by Anonymous Coward on Thursday November 08, 2012 @02:43PM (#41921841)

    I feel for you. I was laid off 6 years ago at 50 and I finally got a state IT tech job for way, waaaaayyyyyy less money.

    I have almost built back up to where I was 7 years sgo but it was tough.

    A+ or any of the other minor certs will not make much difference in your job marketability.

    • Re:IT jobs at 60. (Score:5, Insightful)

      by bfandreas (603438) on Thursday November 08, 2012 @02:55PM (#41922093)
      This is the bit that has always amazed me. Our sector thrives on experience and there hasn't been anything genuinely new these past 20 years. Only the jargon and the syntax of the languages ever changed.

      The only reason why I never employ somebody past 40 is because we can't pay the kind of money they expect. So you may have to scale back on that. No kind of certification trumps the kind of resume you could send.
      Also you may have to disclose your retirement plans. And one possible cause making you unemployable are insurance premiums. Disclose you have your own healthcare plan and don't need that from your prospective employer. Perhaps your best option would be to go freelance? Corporate HR tends to be stupid when it comes to hiring.
      • Re:IT jobs at 60. (Score:5, Informative)

        by eln (21727) on Thursday November 08, 2012 @03:08PM (#41922329) Homepage
        Just so you know, asking an older person for their retirement plans in an interview or at any point during the hiring process can open you up to a very costly age discrimination lawsuit. Not hiring people over 40 because you think they'll ask for too much money will do the same. If you're simply reporting that people that age tend to ask for too much money that's one thing, but if you're proactively screening out older applicants because you think they might ask for too much money, that's against the law.
        • by bfandreas (603438)
          ...and this is exactly the reason why corporate HR has trouble hiring past 60. Your best bet is to be open about it IF you even get an interview.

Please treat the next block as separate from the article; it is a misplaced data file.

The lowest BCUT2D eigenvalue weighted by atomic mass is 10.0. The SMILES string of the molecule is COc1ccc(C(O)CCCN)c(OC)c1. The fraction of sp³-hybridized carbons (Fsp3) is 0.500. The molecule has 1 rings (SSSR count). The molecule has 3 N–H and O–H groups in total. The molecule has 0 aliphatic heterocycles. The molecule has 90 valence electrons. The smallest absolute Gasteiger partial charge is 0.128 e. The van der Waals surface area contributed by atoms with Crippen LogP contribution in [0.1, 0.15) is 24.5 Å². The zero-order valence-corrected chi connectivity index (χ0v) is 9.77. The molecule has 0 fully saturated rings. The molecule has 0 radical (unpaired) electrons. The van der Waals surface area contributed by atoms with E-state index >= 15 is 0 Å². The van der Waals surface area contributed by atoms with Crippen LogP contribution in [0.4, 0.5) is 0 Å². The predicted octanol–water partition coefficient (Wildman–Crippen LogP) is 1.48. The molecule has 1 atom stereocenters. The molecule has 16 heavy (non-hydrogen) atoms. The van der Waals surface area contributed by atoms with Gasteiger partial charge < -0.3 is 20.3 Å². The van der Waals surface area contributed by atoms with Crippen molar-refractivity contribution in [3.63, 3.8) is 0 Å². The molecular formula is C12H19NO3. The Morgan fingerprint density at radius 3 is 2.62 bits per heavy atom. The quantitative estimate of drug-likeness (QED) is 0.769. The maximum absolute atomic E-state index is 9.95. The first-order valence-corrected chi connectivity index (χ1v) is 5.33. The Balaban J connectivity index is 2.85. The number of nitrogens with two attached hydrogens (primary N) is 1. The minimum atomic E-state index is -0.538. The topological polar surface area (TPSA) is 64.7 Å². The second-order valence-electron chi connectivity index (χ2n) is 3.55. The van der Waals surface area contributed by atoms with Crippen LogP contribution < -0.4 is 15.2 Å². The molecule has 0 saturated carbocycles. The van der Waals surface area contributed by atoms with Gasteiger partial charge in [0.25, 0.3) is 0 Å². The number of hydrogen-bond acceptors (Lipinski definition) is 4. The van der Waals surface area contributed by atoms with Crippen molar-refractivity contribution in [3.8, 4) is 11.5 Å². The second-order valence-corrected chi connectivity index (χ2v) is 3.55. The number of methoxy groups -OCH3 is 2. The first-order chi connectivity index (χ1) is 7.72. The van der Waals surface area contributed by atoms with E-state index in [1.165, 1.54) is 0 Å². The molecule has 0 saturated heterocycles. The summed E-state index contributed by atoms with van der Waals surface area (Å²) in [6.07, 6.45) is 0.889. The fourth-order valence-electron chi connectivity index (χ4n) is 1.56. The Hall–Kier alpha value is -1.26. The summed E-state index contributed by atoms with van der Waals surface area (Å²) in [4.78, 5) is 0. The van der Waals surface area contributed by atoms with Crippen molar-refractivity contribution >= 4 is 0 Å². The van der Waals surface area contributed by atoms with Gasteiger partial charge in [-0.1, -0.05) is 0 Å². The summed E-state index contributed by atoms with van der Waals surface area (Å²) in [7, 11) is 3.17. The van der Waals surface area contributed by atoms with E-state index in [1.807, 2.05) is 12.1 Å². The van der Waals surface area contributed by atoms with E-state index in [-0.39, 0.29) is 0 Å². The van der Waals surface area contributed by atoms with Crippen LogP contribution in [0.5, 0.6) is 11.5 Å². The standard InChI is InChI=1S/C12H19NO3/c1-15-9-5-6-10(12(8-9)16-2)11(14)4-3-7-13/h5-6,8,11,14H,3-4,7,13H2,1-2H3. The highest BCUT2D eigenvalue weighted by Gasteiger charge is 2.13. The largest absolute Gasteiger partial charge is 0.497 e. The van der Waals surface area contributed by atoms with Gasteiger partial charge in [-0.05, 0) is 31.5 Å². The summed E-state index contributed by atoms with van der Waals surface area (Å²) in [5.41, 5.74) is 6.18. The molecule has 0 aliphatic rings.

I don't know about the situation in the US but a mandatory retirement age(which the US may or may not have) solves this bit of the problem. No need to ask in that case.
          You are perfectly capable to do the job but are disqualified since the prospective employer doesn't know how long they get to keep you. But they can't ask you since they might get sued. That's a ca
        • by dkleinsc (563838)

          My usual advice when it comes to avoiding discrimination suits: Never ever ask demographic classification questions during an interview. If it doesn't affect someone's ability to do the job, it shouldn't affect your interview. An applicant can of course mention these, but you shouldn't ask about:
          - Age
          - Religion
          - Marital and/or parental status
          - Military service (except for some government agencies that have programs that try to hire veterans)
          - Gender identity
          - Sexual orientation
          - Racial identity
          - Ethnic back

  • A+ (Score:3, Informative)

    by Niris (1443675) on Thursday November 08, 2012 @02:45PM (#41921865)
    Having taken the A+, Network+ and Security+ as a requirement for my current job, I can tell you that they're not worth a damn thing. The tests are simple and they just check basic knowledge that you probably already have as a programmer. You could always go the route a lot of fresh grads who are also not working do: start writing apps. Games are fun, easy and profitable enough if done well. Plus there's a slew of tools to make them quickly produceable. Lately I've been playing with the AppGameKit (AGK) from the Game Creators, and I like it. They have a free version that you could try out and see if it's something you'd be interested in.
    • Having taken the A+, Network+ and Security+ as a requirement for my current job, I can tell you that they're not worth a damn thing.

      Emphasis mine.

      Apparently they were worth a damn thing, that thing being your job. The worth of a certification isn't simply what it tests you for, it's what job it can get you. If you're not going to have a job unless you get that certification, how much is that certification really worth?

      As well, just because A+ covers basic ground level knowledge doesn't make it pointless either. You wouldn't believe how many people I've encountered working in various positions of technology that have a finely honed

      • by AK Marc (707885)